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Tuesday, April 27, 2010

"Neverland" by Douglas Clegg (Reviewed by Cindy Hannikman)


Visit Douglas Clegg's Official Website Here
Order Neverland from Amazon Here

Author Introduction: Douglas Clegg is a New York Times best seller and the winner of the Bram Stoker Award, The International Horror Guild Award, and the Shocker Award. He is known for his novels: Isis, The Priest of Blood, Afterlife and The Hour Before Dark.

Overview: Gull Island is where 10 year old, Beau's family has vacationed every summer for years. They stay in his grandmother's family house known as the Retreat, with his grandma, aunt, uncle and cousin Sumter. Sumter has always been a little different from the other children. He is sweet around adults but mean and nasty behind their backs. It seems that the only person who sees him for what he is, is his grandmother who has called him out on many of his evil actions.

Every summer it has been the same boring activities time after time, going to the beach and shopping with his sisters. The adults seem to fight and drink all summer leaving the children on their own.

There is something different about this summer's vacation. Sumter has found a way into an abandoned shack. This shack has been off limits for many years as the adults want nothing to do with it. There is something evil that is lurking around the island and the shack.

This shack becomes a hide away to a secret world for the children. Where games are played in the dark and secrets are bound by blood oaths. It is a way for the children to hide from the harsh reality of the Retreat, where parents fight constantly and when there's not fighting there's lots of drinking.

Sumter believes that he has found a sacred god known as Lucy and is slowly building up a following to this mysterious god. Many odd events have happened from bringing animals back to life and sacrifices being made. Is there really a Lucy that is a controlling god or is this just a make believe game gone to far?
When do the games that are played in Neverland become more then just games and cross over to reality?

Format: Neverland is a dark suspense, psychological thriller. It is re-released on April 13, 2010 by Vanguard Press in paperback form. It stands at 352 pages and has illustrations by Glenn Chadbourne.

Analysis: I thought I'd step out of my "comfort zone" so to speak and give a book that I probably never would have tried before a try. Neverland is an amazingly detailed psychological thriller/suspense novel that completely blew me away.

The element of writing that stands out in this book is the amount of characterization that is involved. Readers are introduced to Sumter and Beau who are probably the most detailed characters in the novel. The story is told via first person from Beau's point of view and Douglas Clegg captures the attitude of a 10 year old perfectly. There is a bit of blatant honesty that is present within the narration that makes this story amazing. The reader is really taken into the life and thoughts of Beau and what is happening. Without this amount of development the suspense in the novel would have fallen flat.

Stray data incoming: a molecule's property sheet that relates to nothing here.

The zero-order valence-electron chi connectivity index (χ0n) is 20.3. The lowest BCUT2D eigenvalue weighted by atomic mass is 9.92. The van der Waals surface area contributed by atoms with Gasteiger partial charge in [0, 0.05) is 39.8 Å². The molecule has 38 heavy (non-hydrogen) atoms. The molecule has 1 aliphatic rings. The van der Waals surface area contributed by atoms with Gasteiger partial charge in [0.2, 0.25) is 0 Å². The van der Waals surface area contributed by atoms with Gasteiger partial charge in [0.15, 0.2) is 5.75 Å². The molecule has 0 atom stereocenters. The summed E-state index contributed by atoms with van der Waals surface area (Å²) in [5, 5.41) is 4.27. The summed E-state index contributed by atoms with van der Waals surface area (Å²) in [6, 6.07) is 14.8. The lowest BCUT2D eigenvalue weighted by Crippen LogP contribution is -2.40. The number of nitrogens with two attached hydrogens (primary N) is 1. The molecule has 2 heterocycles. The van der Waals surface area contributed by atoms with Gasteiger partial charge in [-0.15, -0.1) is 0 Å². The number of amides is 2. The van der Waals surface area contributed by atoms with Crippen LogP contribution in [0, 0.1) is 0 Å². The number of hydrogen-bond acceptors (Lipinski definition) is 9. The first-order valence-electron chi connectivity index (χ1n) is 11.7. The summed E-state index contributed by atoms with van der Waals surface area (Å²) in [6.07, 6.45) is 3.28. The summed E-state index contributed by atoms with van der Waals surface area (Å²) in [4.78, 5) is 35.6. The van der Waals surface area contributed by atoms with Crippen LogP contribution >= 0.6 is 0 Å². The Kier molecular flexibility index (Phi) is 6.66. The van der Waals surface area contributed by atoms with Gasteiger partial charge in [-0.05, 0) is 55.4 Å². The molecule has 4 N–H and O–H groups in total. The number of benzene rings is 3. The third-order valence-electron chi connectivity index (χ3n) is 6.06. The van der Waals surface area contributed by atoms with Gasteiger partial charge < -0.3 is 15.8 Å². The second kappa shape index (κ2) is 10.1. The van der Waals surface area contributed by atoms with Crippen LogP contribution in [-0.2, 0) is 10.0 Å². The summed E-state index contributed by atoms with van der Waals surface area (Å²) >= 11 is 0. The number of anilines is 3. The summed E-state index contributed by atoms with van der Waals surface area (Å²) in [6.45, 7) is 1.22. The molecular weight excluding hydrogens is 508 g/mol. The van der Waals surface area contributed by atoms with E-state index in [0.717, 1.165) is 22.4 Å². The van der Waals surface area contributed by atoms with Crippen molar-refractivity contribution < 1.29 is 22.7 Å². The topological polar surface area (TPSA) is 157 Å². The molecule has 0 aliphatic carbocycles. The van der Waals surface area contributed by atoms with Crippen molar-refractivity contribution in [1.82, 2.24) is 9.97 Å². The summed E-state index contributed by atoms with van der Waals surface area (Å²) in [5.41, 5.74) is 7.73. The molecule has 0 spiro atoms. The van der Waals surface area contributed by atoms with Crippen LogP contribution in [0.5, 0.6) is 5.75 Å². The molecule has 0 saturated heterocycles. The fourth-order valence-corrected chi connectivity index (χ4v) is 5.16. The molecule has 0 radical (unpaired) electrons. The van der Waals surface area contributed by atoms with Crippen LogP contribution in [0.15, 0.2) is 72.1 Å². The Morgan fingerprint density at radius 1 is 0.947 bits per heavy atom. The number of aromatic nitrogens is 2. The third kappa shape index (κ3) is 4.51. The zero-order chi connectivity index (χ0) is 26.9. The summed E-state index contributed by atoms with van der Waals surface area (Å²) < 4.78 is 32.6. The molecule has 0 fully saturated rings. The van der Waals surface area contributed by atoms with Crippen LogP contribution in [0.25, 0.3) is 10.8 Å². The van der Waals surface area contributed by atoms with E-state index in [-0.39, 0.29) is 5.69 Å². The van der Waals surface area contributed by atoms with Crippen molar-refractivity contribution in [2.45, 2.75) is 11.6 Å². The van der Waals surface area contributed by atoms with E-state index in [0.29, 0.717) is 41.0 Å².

As for the character of Sumter there is just something portrayed about him that made him creepy but not overly creepy. It's like that odd kid in school that everyone was afraid of but couldn't explain why he acted the way he did. There were times that I was a little creeped out at Sumter's attitude, I was just that into the novel.

The pacing of the novel isn't slow so much as there is a build up to the suspense. There is a lot of time describing little events here and there that start to pile up. Don't expect all the action and suspense to happen at once. It's this amount of build up to the "big" events that really makes the novel stand out. It's worth it to see what happens in the ending.

Neverland can be read so many different ways. It's really a novel that every person who reads it will have a different experience or take away something different. There's enough family drama and mystery involved with the island that there's a little bit of something for everyone.

Neverland will definitely keep a reader on their toes. For my first experience with this type of novel I was amazed at not only the writing but the amount of character development that was involved. It will definitely be hard to top a novel such as this and I'm not sure if other novels will be as developed and well rounded as Neverland was.

Overall this was an amazing novel that really has many meanings and undertones with a bit of creepy suspense added in.

2 comments:

Rabid Fox said...

This is the second review I've read for this title, and it's a fair bit more complimentary. The other reviewers had a more tepid response to the "big reveal" at the end. I'm still quite interested in checking this title out in the future to see for myself.

Cindy said...

I really think in response to the ending it's all how you go about the book. For those expecting monsters and this terrible ending it won't work out. But if you go into this with the thought that it's a bit of a thriller in regards to family life with a bit of a demonology mixed in, it's a satisfying ending.

I can see where people who are more of a "horror" and thriller fan would not like it though!

I'd be interested to see what you get out of it!

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